Another course of action is to take out a complaint for a threatened breach of the peace. This action is made in a state Magistrates’ An independent body that hears legal claims brought by parties and decides between them. Serious cases are heard by a judge and jury, or just a judge. Less-serious cases are heard by a magistrate. under section 126A of the Magistrates’ Court A written law made by parliament. Also called an ‘Act of parliament’, ‘statute’ or legislation. 1989 (Vic) (‘MC Act’).
In such cases a woman, for example, must show that she is genuinely afraid that she A document that sets out what a person wants to happen to their money and other property after they die. suffer bodily harm. Material presented to a court to prove or disprove a fact. It can include what witnesses say as well as documents and other objects. of previous assaults may be admissible in proving that her fears are well-founded. The complaint should give precise particulars of dates, places, and the nature of the incidents complained of, including the particular assault or threatening words and gestures that were used.
Given the broad definitions of ‘family violence’ and ‘family member’ under the Family Violence Protection Act 2008 (Vic) (and the availability of personal safety intervention orders under the Personal Safety Intervention Orders Act 2010 (Vic)), the binding over remedy is rarely used in family violence cases.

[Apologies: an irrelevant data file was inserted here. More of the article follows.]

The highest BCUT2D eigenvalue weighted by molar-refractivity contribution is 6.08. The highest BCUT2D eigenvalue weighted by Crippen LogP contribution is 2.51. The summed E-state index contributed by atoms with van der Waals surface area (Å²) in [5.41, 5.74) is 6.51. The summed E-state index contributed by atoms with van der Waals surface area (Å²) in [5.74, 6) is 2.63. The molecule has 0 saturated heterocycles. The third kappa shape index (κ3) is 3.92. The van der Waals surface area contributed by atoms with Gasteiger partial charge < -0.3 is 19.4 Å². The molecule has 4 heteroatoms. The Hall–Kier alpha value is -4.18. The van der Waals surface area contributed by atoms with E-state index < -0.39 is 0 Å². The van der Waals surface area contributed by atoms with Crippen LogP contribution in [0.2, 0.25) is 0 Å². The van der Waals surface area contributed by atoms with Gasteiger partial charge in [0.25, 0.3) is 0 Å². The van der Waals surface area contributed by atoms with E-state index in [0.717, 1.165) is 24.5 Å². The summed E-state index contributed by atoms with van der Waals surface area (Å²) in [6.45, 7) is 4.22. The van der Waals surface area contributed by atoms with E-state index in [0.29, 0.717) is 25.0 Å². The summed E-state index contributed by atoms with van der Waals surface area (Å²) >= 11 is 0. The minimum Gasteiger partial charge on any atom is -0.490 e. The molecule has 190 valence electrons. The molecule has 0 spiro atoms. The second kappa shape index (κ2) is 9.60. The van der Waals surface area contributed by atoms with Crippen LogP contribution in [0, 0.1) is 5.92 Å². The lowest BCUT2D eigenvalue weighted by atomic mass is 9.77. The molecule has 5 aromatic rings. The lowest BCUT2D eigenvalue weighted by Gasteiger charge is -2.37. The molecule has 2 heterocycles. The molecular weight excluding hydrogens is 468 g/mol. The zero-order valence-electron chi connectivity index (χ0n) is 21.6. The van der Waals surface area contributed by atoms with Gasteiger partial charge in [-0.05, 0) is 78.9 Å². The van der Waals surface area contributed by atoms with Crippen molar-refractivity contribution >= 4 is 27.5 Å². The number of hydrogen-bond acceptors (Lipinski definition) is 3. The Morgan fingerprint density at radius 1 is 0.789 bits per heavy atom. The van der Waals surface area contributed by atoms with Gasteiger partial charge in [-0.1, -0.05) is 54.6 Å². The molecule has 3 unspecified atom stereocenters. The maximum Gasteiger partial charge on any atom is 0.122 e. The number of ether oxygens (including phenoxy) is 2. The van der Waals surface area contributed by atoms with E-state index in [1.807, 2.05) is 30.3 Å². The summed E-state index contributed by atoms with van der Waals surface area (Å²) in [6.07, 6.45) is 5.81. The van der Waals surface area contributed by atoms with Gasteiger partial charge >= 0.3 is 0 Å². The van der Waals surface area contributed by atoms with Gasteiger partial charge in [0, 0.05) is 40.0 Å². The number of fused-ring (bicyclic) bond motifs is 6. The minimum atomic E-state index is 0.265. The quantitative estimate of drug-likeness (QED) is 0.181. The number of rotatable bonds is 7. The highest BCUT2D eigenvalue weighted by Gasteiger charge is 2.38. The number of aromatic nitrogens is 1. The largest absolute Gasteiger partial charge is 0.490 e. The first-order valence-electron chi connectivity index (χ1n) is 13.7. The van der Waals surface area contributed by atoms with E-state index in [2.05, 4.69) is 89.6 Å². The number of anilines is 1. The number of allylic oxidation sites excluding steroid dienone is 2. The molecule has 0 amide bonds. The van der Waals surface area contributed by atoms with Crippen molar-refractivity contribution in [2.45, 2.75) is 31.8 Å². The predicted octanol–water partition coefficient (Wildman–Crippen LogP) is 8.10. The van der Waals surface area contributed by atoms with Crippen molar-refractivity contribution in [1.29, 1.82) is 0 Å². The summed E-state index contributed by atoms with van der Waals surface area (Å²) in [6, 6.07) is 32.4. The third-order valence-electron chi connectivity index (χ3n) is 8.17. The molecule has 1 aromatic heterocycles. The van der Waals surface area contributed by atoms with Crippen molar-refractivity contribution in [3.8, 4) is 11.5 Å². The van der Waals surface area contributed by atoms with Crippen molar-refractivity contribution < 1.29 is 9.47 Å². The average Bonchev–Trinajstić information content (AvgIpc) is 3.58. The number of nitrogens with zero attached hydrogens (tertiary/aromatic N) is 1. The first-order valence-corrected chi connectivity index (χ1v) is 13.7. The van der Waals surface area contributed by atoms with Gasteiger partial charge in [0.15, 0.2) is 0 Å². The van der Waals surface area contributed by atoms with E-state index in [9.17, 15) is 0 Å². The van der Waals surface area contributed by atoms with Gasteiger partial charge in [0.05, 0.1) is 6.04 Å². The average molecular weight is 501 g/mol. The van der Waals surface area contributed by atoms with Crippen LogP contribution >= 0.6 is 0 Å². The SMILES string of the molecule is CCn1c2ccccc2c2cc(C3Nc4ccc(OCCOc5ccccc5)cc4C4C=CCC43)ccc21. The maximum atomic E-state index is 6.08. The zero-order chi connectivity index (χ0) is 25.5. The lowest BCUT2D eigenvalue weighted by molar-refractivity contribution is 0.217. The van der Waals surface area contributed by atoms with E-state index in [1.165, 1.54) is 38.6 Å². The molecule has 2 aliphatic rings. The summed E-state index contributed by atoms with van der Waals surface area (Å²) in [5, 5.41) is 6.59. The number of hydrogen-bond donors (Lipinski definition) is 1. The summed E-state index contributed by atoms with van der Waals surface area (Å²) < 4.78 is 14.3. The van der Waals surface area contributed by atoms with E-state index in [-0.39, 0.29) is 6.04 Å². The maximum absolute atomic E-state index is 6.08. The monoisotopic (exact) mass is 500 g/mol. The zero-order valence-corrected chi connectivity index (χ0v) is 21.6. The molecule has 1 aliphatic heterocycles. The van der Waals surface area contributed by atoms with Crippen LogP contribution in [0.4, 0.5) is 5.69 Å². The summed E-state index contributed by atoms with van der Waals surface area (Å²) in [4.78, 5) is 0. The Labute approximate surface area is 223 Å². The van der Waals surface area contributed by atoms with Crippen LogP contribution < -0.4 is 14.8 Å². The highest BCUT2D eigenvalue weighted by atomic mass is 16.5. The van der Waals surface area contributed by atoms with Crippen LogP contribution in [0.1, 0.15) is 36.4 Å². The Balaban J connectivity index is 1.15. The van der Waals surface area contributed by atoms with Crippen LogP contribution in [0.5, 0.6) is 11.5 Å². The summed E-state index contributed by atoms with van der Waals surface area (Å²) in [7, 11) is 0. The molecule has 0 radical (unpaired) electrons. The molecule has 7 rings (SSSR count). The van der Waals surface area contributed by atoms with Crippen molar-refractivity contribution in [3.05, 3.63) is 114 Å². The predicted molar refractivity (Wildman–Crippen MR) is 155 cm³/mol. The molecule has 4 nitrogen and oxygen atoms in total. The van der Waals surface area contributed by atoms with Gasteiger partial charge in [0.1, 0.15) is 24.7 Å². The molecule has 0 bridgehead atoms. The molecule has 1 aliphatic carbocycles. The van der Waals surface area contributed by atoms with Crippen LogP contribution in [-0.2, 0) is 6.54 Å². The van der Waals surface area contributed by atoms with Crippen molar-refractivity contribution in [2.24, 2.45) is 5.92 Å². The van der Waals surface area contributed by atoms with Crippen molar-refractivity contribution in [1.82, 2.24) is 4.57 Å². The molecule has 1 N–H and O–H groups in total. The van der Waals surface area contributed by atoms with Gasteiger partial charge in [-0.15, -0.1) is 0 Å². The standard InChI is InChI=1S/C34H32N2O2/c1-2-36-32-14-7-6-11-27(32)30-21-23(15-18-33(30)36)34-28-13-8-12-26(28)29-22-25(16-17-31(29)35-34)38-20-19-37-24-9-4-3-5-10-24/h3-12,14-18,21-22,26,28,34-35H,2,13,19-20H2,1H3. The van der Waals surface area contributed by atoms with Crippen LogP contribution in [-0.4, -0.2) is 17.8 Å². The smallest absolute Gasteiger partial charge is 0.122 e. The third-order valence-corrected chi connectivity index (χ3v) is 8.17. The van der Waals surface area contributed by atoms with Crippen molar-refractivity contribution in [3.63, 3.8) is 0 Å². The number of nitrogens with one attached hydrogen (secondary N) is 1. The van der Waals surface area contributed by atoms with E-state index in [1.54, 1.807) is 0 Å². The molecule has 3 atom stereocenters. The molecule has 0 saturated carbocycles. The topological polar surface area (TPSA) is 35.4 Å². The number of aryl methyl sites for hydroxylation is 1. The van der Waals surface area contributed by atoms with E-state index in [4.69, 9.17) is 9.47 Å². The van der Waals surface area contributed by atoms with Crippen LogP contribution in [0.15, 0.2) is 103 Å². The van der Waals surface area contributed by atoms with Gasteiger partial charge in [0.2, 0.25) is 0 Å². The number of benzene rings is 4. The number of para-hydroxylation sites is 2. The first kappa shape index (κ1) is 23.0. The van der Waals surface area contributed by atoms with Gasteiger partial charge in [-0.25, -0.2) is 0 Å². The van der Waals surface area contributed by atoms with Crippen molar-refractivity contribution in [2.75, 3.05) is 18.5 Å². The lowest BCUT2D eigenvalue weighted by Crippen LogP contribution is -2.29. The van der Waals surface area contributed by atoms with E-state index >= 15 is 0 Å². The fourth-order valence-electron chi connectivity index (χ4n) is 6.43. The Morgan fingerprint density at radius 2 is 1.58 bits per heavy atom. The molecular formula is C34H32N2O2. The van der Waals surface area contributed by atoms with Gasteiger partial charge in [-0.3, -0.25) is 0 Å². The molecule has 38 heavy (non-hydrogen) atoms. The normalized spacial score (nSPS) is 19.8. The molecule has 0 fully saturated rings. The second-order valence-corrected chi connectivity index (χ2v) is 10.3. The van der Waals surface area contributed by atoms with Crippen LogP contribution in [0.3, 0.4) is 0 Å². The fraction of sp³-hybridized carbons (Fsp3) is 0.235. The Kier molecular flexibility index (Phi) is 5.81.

However, it may be the only remedy in cases of stalking or violence between neighbours,
co-tenants and acquaintances where a A court order made to protect a person from violence, intimidation or harassment by someone who is not a family member. See also intervention order; family violence intervention order. cannot be obtained.
Also, unlike intervention orders, this remedy is not very effective. Police cannot be applicants and they have no power of To seize a person suspected of breaking the law and hold them in custody. Police have powers to arrest and charge suspected offenders and bring them before a court.. If the application is successful, the A person who has committed a crime. may be required to enter into a (1) An undertaking by someone to do or not do something, especially a good behaviour bond, which can be part of a sentence given by a court. (2) A tenant’s payment of money to a landlord at the start of a tenancy. The bond is held in case there is any damage to the property or the tenant fails to pay rent. to keep the peace or to be of good behaviour. If not done, a certain amount of money may be forfeited. Under section 126A(4) of the MC Act, if the bond is not complied with, the court may order imprisonment for up to 12 months.